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Flying ants stump cricket players.

BATSMEN have told how a plague of flying ants put paid to a cricket match.

The Warwickshire Cricket League game between Nuneaton side Stockingford AA (the Cabbage) and Coventry team West Indian Wanderers was in its latter stages when the Cabbage's number seven batsman went in to bat.

Iffty Mulla desperately tried to shake off the pesky insects but in the end had to retire, amid much laughter from his teammates.

Lee Watkins, who was next in the batting order, said: "We thought Iffty had a bit of a phobia because he just moved back from the bowler and took his helmet and shirt off.

"It was quite funny at the time but after trying again, he just had to retire. I went in and couldn't even face one ball. It was unbelievable. They just swarmed all over my back. They were really big ants and people were getting bitten."

The captains of both teams and the umpires agreed to call a halt to the game at 8pm on Saturday.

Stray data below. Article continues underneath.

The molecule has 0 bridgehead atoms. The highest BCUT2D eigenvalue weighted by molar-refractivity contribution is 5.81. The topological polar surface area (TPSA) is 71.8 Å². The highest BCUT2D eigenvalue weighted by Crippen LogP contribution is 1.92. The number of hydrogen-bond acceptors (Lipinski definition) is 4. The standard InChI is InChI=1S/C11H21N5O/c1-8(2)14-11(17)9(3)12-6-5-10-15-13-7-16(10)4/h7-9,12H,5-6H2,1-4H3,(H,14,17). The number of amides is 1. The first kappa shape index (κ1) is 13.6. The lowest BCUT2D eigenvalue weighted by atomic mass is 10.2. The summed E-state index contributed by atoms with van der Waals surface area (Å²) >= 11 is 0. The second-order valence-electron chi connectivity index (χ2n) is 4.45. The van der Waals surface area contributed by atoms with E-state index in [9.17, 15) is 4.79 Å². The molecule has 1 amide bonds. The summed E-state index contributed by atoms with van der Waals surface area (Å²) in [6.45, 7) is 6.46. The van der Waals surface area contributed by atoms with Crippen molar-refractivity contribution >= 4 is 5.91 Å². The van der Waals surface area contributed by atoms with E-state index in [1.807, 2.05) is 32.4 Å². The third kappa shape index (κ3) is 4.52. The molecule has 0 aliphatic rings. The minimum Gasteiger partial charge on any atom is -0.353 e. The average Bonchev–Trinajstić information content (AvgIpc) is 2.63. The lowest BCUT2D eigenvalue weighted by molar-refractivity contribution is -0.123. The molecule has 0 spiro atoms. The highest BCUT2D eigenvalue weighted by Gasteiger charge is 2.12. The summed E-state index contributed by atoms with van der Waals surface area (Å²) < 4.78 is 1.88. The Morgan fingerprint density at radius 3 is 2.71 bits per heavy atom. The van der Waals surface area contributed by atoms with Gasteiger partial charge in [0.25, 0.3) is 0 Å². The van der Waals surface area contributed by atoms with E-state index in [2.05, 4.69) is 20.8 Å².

The Cabbage were 111-6 at the end after the Wanderers had made 203-8 during their ant-free innings.

AA skipper Neil Woolaston said the ants were all at one end of the crease and the fielders weren't affected.

"We tried throwing water over them but they would not go away. In the end, there was nothing we could do as it was 8pm and with 17 overs left to our innings, it was obvious we didn't have enough time to complete the match."

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UNDER ATTACK: Lee Watkins
COPYRIGHT 2001 Coventry Newpapers
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Copyright 2001 Gale, Cengage Learning. All rights reserved.

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Publication:Coventry Evening Telegraph (England)
Date:Aug 1, 2001
Words:258
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